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How firefighters battle flames in extreme heat: ‘If someone needs us, we’re going to come’

RICHMOND, Va. -- Even during the hottest weeks of the Summer, firefighters still have a job to do -- and that often involves extreme conditions.

Fire station 5 in Richmond is one of the busiest in the state and city, according to Richmond Fire Lt. Chris Armstrong, getting an average of 12 to 20 calls a day. That means long hours in the sun and humidity.

"We don’t have a choice," said Lt. Armstrong. "If someone needs us we’re going to come."

Lt. Armstrong said a typical house fire gets above 1,000 degrees. He also said the gear firefighters wear, including the air-pack and helmet can add an extra 50 pounds. That's why he said Richmond Fire urges their crews to prepare for these conditions before they walk in the door.

Lt. Chris Armstrong

"Once you come to work, if you’re not hydrated, you’re behind the eight ball," said Armstrong.

He said that means drinking water and sports drinks before, during, and after the shift. Lt. Armstrong also said during the heat of the summer, they make sure crews watch out for one another -- looking for signs of heatstroke, heat cramps, or heat exhaustion.

"Not only staying for shorter periods of time, taking breaks and doing the proper monitoring of everyone -- whether that’s heart rate blood pressure... make sure no one's overstressed," Armstrong said. "Kind of like when we go on medical calls. Make sure everyone’s alert and oriented."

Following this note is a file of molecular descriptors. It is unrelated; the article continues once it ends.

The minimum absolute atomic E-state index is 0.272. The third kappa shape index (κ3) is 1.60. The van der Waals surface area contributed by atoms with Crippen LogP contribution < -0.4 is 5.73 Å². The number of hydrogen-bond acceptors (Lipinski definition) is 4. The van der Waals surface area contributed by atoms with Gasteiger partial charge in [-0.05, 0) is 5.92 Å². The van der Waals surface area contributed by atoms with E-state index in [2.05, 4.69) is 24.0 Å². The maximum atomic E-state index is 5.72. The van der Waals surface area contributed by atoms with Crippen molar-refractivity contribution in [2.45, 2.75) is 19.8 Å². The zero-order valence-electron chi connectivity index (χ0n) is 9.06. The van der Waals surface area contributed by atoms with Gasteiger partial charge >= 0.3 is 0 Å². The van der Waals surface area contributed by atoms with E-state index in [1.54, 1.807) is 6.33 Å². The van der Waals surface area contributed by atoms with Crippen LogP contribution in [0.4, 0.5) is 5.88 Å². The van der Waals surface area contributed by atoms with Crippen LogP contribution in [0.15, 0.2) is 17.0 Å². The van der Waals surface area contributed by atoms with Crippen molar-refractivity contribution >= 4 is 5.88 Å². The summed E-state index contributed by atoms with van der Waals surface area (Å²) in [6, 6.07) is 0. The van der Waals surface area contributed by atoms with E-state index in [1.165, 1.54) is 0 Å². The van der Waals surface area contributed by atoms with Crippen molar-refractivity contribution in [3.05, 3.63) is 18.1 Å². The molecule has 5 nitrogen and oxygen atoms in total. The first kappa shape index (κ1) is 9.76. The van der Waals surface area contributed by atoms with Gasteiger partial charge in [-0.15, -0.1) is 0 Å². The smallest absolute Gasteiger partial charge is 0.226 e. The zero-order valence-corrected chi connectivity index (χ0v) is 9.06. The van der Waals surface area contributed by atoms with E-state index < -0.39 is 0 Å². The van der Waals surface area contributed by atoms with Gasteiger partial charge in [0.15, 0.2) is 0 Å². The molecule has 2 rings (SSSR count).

He said when temperatures are high, crews are also often on a faster rotation model.

"When you got all that heavy gear, excessive sweating, and you're exerting yourself a lot, what we’re going to do is call in additional companies to be able to swap those crews out," Armstrong said.

He also added that water is always available.

"We have a rehab vehicle that comes by all working fires. It's automatically dispatched too. Not only does it have water and Gatorade, it has snacks on board as well," Armstrong said.

He said in the Summer months, they tend to do more of their training during the cooler times of day to avoid over-exertion and encourage checking up on one another.

"We just have to look out for each other. We have to," Armstrong said.

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